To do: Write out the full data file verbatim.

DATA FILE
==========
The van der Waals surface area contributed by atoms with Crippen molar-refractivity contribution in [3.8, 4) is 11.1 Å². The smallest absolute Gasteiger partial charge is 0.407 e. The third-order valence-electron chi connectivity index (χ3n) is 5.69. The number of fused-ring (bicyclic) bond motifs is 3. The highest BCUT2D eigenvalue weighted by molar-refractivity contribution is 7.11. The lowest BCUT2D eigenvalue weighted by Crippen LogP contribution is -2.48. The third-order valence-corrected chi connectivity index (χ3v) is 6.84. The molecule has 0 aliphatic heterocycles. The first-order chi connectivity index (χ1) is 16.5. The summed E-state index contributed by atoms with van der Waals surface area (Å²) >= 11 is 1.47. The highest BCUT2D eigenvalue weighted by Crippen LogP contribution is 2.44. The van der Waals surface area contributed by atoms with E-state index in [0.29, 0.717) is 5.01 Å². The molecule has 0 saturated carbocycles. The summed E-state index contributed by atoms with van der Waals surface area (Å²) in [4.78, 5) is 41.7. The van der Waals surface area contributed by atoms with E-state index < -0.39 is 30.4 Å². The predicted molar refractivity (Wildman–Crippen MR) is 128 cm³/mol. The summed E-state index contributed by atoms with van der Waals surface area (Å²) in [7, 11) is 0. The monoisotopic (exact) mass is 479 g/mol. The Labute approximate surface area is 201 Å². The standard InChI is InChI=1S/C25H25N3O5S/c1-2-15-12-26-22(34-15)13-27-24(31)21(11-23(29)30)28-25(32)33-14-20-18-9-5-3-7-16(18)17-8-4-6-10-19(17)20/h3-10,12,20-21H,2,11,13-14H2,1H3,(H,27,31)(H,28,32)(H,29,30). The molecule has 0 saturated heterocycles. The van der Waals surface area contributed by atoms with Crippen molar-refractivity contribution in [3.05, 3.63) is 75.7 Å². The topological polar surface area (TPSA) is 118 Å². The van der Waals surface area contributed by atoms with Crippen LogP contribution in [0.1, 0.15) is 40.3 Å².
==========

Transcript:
The van der Waals surface area contributed by atoms with Crippen molar-refractivity contribution in [3.8, 4) is 11.1 Å². The smallest absolute Gasteiger partial charge is 0.407 e. The third-order valence-electron chi connectivity index (χ3n) is 5.69. The number of fused-ring (bicyclic) bond motifs is 3. The highest BCUT2D eigenvalue weighted by molar-refractivity contribution is 7.11. The lowest BCUT2D eigenvalue weighted by Crippen LogP contribution is -2.48. The third-order valence-corrected chi connectivity index (χ3v) is 6.84. The molecule has 0 aliphatic heterocycles. The first-order chi connectivity index (χ1) is 16.5. The summed E-state index contributed by atoms with van der Waals surface area (Å²) >= 11 is 1.47. The highest BCUT2D eigenvalue weighted by Crippen LogP contribution is 2.44. The van der Waals surface area contributed by atoms with E-state index in [0.29, 0.717) is 5.01 Å². The molecule has 0 saturated carbocycles. The summed E-state index contributed by atoms with van der Waals surface area (Å²) in [4.78, 5) is 41.7. The van der Waals surface area contributed by atoms with E-state index < -0.39 is 30.4 Å². The predicted molar refractivity (Wildman–Crippen MR) is 128 cm³/mol. The summed E-state index contributed by atoms with van der Waals surface area (Å²) in [7, 11) is 0. The monoisotopic (exact) mass is 479 g/mol. The Labute approximate surface area is 201 Å². The standard InChI is InChI=1S/C25H25N3O5S/c1-2-15-12-26-22(34-15)13-27-24(31)21(11-23(29)30)28-25(32)33-14-20-18-9-5-3-7-16(18)17-8-4-6-10-19(17)20/h3-10,12,20-21H,2,11,13-14H2,1H3,(H,27,31)(H,28,32)(H,29,30). The molecule has 0 saturated heterocycles. The van der Waals surface area contributed by atoms with Crippen molar-refractivity contribution in [3.05, 3.63) is 75.7 Å². The topological polar surface area (TPSA) is 118 Å². The van der Waals surface area contributed by atoms with Crippen LogP contribution in [0.1, 0.15) is 40.3 Å².